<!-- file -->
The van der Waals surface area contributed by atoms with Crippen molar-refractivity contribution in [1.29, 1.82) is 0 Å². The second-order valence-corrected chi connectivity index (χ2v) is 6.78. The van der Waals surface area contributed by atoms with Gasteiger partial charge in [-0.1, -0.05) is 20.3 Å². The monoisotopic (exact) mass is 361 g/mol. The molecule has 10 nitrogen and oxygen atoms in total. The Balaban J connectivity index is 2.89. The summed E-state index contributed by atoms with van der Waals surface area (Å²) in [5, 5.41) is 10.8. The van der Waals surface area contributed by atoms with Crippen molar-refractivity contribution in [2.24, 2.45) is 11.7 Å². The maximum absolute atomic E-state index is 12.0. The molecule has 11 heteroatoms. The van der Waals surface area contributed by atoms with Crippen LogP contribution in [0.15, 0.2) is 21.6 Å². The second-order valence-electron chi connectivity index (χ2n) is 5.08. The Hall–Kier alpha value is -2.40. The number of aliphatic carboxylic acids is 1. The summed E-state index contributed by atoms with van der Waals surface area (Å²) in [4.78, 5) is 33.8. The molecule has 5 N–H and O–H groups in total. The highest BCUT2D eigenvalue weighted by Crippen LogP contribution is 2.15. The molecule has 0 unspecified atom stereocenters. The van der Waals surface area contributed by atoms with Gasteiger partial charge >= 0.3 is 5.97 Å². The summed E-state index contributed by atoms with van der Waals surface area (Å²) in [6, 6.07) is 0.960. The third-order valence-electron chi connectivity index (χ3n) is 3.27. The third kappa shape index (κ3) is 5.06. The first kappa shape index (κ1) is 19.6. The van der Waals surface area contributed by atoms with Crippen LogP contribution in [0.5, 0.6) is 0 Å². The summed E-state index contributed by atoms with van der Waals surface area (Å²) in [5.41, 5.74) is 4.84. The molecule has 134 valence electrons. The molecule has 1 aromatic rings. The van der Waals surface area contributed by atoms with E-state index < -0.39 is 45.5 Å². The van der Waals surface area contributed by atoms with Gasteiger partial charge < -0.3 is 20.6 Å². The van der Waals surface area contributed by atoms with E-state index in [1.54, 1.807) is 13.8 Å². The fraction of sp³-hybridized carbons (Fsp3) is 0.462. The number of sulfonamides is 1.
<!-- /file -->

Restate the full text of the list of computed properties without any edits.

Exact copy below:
The van der Waals surface area contributed by atoms with Crippen molar-refractivity contribution in [1.29, 1.82) is 0 Å². The second-order valence-corrected chi connectivity index (χ2v) is 6.78. The van der Waals surface area contributed by atoms with Gasteiger partial charge in [-0.1, -0.05) is 20.3 Å². The monoisotopic (exact) mass is 361 g/mol. The molecule has 10 nitrogen and oxygen atoms in total. The Balaban J connectivity index is 2.89. The summed E-state index contributed by atoms with van der Waals surface area (Å²) in [5, 5.41) is 10.8. The van der Waals surface area contributed by atoms with Crippen molar-refractivity contribution in [2.24, 2.45) is 11.7 Å². The maximum absolute atomic E-state index is 12.0. The molecule has 11 heteroatoms. The van der Waals surface area contributed by atoms with Crippen LogP contribution in [0.15, 0.2) is 21.6 Å². The second-order valence-electron chi connectivity index (χ2n) is 5.08. The Hall–Kier alpha value is -2.40. The number of aliphatic carboxylic acids is 1. The summed E-state index contributed by atoms with van der Waals surface area (Å²) in [4.78, 5) is 33.8. The molecule has 5 N–H and O–H groups in total. The highest BCUT2D eigenvalue weighted by Crippen LogP contribution is 2.15. The molecule has 0 unspecified atom stereocenters. The van der Waals surface area contributed by atoms with Gasteiger partial charge >= 0.3 is 5.97 Å². The summed E-state index contributed by atoms with van der Waals surface area (Å²) in [6, 6.07) is 0.960. The third-order valence-electron chi connectivity index (χ3n) is 3.27. The third kappa shape index (κ3) is 5.06. The first kappa shape index (κ1) is 19.6. The van der Waals surface area contributed by atoms with Crippen LogP contribution in [0.5, 0.6) is 0 Å². The summed E-state index contributed by atoms with van der Waals surface area (Å²) in [5.41, 5.74) is 4.84. The molecule has 134 valence electrons. The molecule has 1 aromatic rings. The van der Waals surface area contributed by atoms with E-state index < -0.39 is 45.5 Å². The van der Waals surface area contributed by atoms with Gasteiger partial charge < -0.3 is 20.6 Å². The van der Waals surface area contributed by atoms with E-state index in [1.54, 1.807) is 13.8 Å². The fraction of sp³-hybridized carbons (Fsp3) is 0.462. The number of sulfonamides is 1.